Chestnut-winged Babbler

posted in: birds, Morphology-Develop. | 0

I spent the morning with some babbler species including a pair of Chestnut-winged Babblers (Cyanoderma erythropterum erythroptera). These babblers do not go to the ground to feed but forage 2-5 meters up. They probe dead leaves and explore nooks and crannies for insects and invertebrates, often in acrobatic postures.

When calling, the neck skin becomes visible and the throat sacs inflate. The skin of the throat sacs has a pavement-like appearance. The colour of the neck (gular) skin is reported differently. HBW (2020) says ‘blue, pale blue-green or violet bare neck skin’; Wells (2007) indicates ‘cobalt blue’. My personal observation is that the neck skin of C. e. bicolor found in north Borneo is much richer/brighter blue. C. e. erythroptera has a pale, light blue skin. But it may be possible that the colour varies with breeding and lighting.

Note the dark brown-red iris and blue around the eye extending to the base of the bill. Wells (2007) says that the lower mandible is ‘slaty blue’ and I have seen that previously, but could not appreciate it in these two birds.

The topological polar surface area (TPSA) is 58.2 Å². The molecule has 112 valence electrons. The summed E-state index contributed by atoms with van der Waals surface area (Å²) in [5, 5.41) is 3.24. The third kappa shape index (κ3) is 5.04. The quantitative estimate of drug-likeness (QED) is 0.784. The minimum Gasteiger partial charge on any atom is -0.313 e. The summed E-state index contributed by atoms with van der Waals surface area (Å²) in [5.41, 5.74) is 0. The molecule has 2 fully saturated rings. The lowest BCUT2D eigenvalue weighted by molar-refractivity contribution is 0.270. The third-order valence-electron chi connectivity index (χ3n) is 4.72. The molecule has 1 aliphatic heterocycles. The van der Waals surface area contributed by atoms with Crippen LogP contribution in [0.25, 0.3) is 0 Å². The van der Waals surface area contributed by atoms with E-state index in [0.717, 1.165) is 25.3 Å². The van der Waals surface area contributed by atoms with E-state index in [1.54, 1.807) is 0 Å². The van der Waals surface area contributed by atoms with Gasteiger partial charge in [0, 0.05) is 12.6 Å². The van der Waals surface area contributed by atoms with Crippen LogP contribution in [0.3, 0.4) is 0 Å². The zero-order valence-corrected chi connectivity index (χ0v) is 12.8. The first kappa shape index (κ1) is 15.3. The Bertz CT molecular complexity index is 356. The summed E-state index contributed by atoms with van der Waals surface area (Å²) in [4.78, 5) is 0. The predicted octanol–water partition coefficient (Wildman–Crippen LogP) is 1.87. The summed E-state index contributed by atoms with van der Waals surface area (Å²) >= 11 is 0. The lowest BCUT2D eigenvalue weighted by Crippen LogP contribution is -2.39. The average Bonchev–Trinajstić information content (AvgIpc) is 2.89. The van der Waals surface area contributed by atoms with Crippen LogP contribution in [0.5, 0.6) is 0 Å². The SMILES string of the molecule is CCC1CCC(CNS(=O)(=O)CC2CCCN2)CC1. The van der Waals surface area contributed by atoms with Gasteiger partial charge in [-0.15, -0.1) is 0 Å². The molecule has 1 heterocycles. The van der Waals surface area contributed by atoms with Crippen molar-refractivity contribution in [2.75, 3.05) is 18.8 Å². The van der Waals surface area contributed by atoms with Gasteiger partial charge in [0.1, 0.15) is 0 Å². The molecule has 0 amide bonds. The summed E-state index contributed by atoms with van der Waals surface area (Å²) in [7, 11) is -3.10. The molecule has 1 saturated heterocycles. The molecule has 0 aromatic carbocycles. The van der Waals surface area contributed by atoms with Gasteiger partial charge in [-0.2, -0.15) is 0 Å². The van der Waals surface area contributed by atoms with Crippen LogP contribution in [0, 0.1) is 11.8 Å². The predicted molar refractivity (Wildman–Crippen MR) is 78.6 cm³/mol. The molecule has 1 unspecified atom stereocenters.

Amar-Singh HSS (Dato’ Dr)

Ipoh, Perak, Malaysia

Habitat: Broken primary forest with secondary growth

Date: 26th October 2020

Equipment: Equipment: Nikon D500 SLR with Nikon AF-S Nikkor 500mm f/5.6E PF ED VR, handheld with Rode VideoMic Pro Plus Shotgun Microphone

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Dr Wee played a significant role as a green advocate in Singapore through his extensive involvement in various organizations and committees: as Secretary and Chairman for the Malayan Nature Society (Singapore Branch), and with the Nature Society (Singapore) as founding President (1978-1995). He has also served in the Nature Reserve Board (1987-1989), Nature Reserves Committee (1990-1996), National Council on the Environment/Singapore Environment Council (1992-1996), Work-Group on Nature Conservation (1992) and Inter-Varsity Council on the Environment (1995-1997). He is Patron of the Singapore Gardening Society and was appointed Honorary Museum Associate of the Lee Kong Chian Natural History Museum (LKCNHM) in 2012. In 2005, Dr Wee started the Bird Ecology Study Group. With more than 6,000 entries, the website has become a valuable resource consulted by students, birdwatchers and researchers locally and internationally. The views and opinions expressed in this article are his own, and do not represent those of LKCNHM, the National University of Singapore or its affiliated institutions.

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